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Christmas Films

Our favourite Christmas films

What would Christmas be without a marathon of festive films? Whether you prefer to revisit cult classics, or to discover something new in the Christmas genre, here are our suggestions for what you should watch in this year’s festive period.

 

Elf Georgina Davidson

Love it or hate it, this film has become a staple in the watching spree of many film fanatics. Set in a wintery, tinsel trimmed New York City, this Jon Favreau classic screams holiday season. It offers bright, candy cane colours, extravagant commercial styling, and a mixture of comedy for all ages.  

A happy go-lucky, affable Will Ferrell as Buddy, means that Elf (2003) has long been a hit with parents and children alike. American culture and family values are called into questions amongst a giddy soundtrack, bright lights and spirited performances. Ferrell’s performance is unchallenged as ever by the rest of the cast. But who could deny the hilarity of the yellow stocking tights and the laugh a minute quality he brings?

A firm favourite, and a great chance to see a few famous faces cut their teeth on a classic story and setting.

 

Gremlins James McCafferty

As a rare example of a Christmas family horror film, Gremlins is a unique holiday viewing. The titular characters bring a chaotic atmosphere that is undeniably brilliant. The film is full of reflections and parodies of the Christmas film genre. With a small town setting and typically unlikeable antagonist, it sets you up to think you’re watching a traditional holiday film. Only to then unleash the anarchic gremlins on the entire town. In their hedonist and consumerist antics, these loveably evil little creatures are a little closer to the average holiday shopper than we might like to think.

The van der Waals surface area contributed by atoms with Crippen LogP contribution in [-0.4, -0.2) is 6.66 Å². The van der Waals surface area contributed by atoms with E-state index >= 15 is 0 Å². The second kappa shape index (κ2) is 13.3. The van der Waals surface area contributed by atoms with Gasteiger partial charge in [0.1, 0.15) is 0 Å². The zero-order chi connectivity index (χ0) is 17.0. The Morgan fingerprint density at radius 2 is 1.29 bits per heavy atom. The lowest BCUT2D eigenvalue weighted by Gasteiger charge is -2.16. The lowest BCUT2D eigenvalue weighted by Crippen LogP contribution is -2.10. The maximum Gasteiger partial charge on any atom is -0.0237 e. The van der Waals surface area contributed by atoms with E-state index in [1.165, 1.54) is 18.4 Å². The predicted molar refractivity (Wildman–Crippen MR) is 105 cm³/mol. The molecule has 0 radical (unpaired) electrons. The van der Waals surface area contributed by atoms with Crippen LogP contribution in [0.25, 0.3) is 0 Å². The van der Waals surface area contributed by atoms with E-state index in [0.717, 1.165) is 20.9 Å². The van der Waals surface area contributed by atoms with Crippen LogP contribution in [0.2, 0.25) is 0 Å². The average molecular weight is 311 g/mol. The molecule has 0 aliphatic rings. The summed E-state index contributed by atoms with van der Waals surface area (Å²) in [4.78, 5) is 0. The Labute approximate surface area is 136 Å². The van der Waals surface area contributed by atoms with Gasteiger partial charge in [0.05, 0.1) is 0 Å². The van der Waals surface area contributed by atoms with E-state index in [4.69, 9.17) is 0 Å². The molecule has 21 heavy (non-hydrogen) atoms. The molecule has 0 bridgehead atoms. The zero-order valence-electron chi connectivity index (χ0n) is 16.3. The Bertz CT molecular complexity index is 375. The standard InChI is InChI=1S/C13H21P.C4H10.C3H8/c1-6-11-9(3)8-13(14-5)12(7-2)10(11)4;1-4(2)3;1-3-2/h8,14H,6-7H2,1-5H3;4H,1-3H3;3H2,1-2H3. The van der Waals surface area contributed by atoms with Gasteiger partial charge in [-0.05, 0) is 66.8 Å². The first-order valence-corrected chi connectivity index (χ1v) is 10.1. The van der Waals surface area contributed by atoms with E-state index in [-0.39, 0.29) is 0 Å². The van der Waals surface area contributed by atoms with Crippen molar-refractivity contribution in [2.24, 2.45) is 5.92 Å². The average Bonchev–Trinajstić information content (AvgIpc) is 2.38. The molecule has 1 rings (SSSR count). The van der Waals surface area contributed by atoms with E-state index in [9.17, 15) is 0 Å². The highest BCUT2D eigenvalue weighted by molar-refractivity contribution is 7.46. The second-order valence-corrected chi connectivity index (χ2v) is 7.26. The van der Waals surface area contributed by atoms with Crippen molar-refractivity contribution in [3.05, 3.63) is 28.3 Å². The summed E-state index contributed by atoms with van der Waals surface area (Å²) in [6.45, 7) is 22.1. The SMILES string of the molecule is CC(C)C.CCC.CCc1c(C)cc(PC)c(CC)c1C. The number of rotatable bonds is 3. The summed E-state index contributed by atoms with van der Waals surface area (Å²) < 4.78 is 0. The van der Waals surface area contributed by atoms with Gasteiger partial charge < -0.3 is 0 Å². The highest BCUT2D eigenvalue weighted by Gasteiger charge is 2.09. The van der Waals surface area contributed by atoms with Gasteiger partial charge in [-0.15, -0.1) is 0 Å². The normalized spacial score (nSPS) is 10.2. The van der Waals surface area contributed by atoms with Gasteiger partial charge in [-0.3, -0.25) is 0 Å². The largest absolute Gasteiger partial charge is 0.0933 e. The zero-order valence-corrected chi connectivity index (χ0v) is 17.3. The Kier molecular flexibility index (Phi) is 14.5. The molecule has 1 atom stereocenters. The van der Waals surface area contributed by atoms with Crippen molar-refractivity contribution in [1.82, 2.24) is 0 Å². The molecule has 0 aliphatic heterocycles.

It’s a Wonderful LifeMichal Wasilewski

An undeniable Christmas classic, Frank Capra’s 1947 effort is one of the most uplifting films in cinema history. It has even been ranked number one on American Film Institute’s list of most inspirational movies of all time, and I can’t disagree with this call. 

It’s a Wonderful Life shows how unaware we might be of the impact we have on our surroundings. It also shows how important we are for people close to us, just by being there for them. It shows the lowest of lows transform back into happiness. I’m sure it can help everyone feel a bit more valued and appreciated. Although we won’t get our guardian angel to show us the beauty of life directly, Capra’s heart-warming masterpiece might be at least its imitation. It provides a bit of Christmas magic we all need this festive period.

 

Klaus Ross McFadden

Perhaps unexpectedly, this 2019 Netflix release already has the makings of a modern Christmas classic. No one on earth was asking for a Santa Claus origin story, yet Sergio Pablos Animation Studios’s work easily exceeds expectations. Heartwarming and visually stunning, Klaus is a story about how a postman’s unlikely partnership with a reclusive woodcutter accidentally created a modern legend. JK Simmons brings particular depth to the titular character. His evolution into Santa is immensely satisfying, and leads to a climax with surprisingly genuine emotion.